A profiterole (French: [pʁɔfitʁɔl]), cream puff (US), or chou à la crème (French: [ʃu a la kʁɛm]) is a filled French choux pastry ball with a typically sweet and moist filling of whipped cream, custard, pastry cream, or ice cream. The puffs may be decorated or left plain or garnished with chocolate sauce, caramel, or a dusting of powdered sugar. Savory profiterole are also made, filled with pureed meats, cheese, and so on. These were formerly common garnishes for soups.
|Place of origin||Europe|
|Region or state||France and Italy|
|Main ingredients||Choux pastry|
Filling: whipped cream, custard, or ice cream
|Other information||Water based, milk based|
Choux pastry dough is piped through a pastry bag or dropped with a pair of spoons into small balls and baked to form largely hollow puffs. After cooling, the baked profiteroles are injected with filling using a pastry bag and narrow piping tip, or by slicing off the top, filling them, and reassembling. For sweet profiteroles, additional glazes or decorations may then be added.
The most common presentations are pastry cream, whipped cream, or ice cream filling, topped with powdered sugar or chocolate ganache and possibly more whipped cream. They are also served plain, with a crisp caramel glaze, iced, or with fruit.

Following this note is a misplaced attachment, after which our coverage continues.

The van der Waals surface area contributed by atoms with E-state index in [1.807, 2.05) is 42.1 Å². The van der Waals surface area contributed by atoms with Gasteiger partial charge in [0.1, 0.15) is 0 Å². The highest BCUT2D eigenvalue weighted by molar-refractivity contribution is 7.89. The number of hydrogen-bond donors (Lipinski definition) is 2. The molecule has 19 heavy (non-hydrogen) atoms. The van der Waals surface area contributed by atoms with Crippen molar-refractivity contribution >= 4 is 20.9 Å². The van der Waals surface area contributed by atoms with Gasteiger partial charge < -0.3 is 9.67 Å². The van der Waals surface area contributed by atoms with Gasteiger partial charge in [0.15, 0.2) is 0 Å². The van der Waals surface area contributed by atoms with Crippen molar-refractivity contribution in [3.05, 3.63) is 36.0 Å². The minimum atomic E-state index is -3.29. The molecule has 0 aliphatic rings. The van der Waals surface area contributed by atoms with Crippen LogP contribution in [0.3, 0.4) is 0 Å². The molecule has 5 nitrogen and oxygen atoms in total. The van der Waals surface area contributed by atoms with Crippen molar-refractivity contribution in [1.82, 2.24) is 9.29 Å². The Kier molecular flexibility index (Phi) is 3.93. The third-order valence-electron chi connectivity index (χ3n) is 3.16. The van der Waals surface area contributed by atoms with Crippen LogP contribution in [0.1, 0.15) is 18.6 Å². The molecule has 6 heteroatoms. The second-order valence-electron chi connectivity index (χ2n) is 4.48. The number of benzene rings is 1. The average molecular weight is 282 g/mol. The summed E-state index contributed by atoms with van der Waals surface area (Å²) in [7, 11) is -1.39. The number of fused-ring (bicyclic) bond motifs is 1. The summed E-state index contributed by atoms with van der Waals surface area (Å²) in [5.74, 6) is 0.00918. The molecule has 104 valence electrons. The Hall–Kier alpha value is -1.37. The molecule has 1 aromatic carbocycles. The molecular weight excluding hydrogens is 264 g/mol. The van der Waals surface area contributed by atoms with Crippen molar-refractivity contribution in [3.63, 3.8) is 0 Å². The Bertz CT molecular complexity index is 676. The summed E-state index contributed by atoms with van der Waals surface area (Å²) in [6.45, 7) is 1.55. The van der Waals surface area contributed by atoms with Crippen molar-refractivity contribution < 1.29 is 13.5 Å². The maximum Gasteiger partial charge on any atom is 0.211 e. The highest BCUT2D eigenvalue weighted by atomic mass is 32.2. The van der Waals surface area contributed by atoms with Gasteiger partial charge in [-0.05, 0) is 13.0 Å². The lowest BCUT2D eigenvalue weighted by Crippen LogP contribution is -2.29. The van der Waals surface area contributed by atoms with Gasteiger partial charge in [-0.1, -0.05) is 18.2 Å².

Filled and glazed with caramel, they are assembled into a type of pièce montée called croquembouches, often served at weddings in France and Italy, during the Christmas holiday in France, and are served during important celebrations in Gibraltar. Profiteroles are also used as the outer wall of St. Honoré Cake.
Choux pastry, the key ingredient of profiteroles, is said to have been invented by the head chef to the court of Caterina de' Medici, who had come to France from her native Florence to marry Henry II.
The original recipe changed as the years passed, as pastry cook's art began to develop around the 17th century. A patissier by the name of Avice perfected the pastry in the middle of the eighteenth century and created choux buns, with the 'pâte à Popelin' becoming known as 'pâte à choux', since only choux buns were made from it. It was in the nineteenth century that Antoine Carême perfected the recipe, the same recipe for choux pastry as is used today.
The "cream puff" has appeared on US restaurant menus since at least 1851.
- Prosper Montagné, Larousse Gastronomique, 1st edition, 1938, s.v.
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- Montagné, Prosper; Lang, Jenifer Harvey (1988). Larousse gastronomique: the new American edition of the world's greatest culinary encyclopedia. New York: Crown Publishers. pp. 777–778.
- Claude, Juillet (1998). Classic patisserie: an A-Z handbook. Oxford: Butterworth Heinemann.
- "Revere House" restaurant, Boston, menu dated May 18, 1851: "Puddings and Pastry. ... Cream Puffs". Digitalgallery.nypl.org. Retrieved on 2011-06-15.
- "Original Cream Puffs". WIStateFair.com. Retrieved 2020-01-10.
- "The Cream Puffs Of Wisconsin". NPR.org. Retrieved 2020-01-10.
- Cream Puff at Wikibook Cookbooks